When Buhlaire finally meets her father, Theodore "Junior" Sims, she discovers that he is beset by problems: homelessness, likely drug addiction, mental imbalance. He does, however, give her some of her "back time" in the form of photographs and mementos he has taken from her home. Her wish had been to run away with him, but after confronting her family, including her mother, with her anger at having been lied to, Buhlaire realizes that to run away would be a mistake. Nevertheless, she asserts her independence by giving her father a portion of her savings. After a sudden and symbolic late January thaw and flood, it is clear that Buhlaire is growing up. She accepts herself and recognizes and accepts both her family's imperfections and the various ways they are able to express their love for her.
Thinking About the Book
- As is the case with many of Hamilton's novels, the story means more than it says. For one thing, the winter landscapes seem to echo Buhlaire's inner thoughts and feelings. Discuss: (1) the symbolic meanings of natural occurrences in the novel, such as the whiteout, the flood, the emergence of the frogs; (2) the possible significance of her father's temporary residence in a dark and cave-like place and Buhlaire's visit to that place followed by her emergence into sunlight; and (3) the significance of the scene in which Buhlaire and her mother harmonize on the Lennon and McCartney song "Let It Be."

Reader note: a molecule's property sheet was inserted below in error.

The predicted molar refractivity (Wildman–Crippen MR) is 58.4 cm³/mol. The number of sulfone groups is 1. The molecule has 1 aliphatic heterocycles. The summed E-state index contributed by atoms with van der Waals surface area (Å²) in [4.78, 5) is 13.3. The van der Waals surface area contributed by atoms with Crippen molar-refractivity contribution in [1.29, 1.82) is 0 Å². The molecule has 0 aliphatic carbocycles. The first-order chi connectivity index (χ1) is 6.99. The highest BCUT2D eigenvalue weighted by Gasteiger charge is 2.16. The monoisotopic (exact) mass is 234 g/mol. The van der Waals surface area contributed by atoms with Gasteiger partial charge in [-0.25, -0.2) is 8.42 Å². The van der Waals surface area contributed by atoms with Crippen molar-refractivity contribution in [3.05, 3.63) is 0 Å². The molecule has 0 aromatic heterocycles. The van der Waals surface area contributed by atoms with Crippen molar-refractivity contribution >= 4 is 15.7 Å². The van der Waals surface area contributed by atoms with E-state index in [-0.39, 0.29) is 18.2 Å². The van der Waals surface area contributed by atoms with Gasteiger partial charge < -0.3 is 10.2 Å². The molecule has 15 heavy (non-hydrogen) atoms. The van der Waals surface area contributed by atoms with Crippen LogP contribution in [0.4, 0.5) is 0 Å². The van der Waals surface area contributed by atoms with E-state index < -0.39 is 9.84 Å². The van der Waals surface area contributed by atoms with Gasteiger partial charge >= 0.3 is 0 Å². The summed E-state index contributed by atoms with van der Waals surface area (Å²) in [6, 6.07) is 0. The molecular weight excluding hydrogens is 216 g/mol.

- Place is almost always important in Virginia Hamilton's novels, as it is in her life. This novel even takes the names of a place, Plain City, as its title. Discuss the significance of the title and the importance of place to the novel and to it characters.
- Talk about the dual narration in this novel, the way Buhlaire's thoughts — identified by italics — are interspersed with the narrator's voice to form a whole. Examine the way each voice functions in the novel.
- Discuss the many themes and topics that Hamilton explores in Plain City, such as interracial heritage, racial prejudice, identity, the quest for a father, the need for a sense of the past (Buhlaire's "back time"), homelessness and community, and the idea of coming of age.
- Read other Hamilton works and compare or contrast them with Plain City. For example, in A Little Love (Philomel, 1975), Sheema goes on a quest to find her father. Arilla in Arilla Sun Down deals with an interracial heritage and issues of identity; Tree in Sweet Whispers, Brother Rush (Philomel, 1982) has a mother who is frequently absent, and knows nothing of her past until she encounters the ghost, Brother Rush.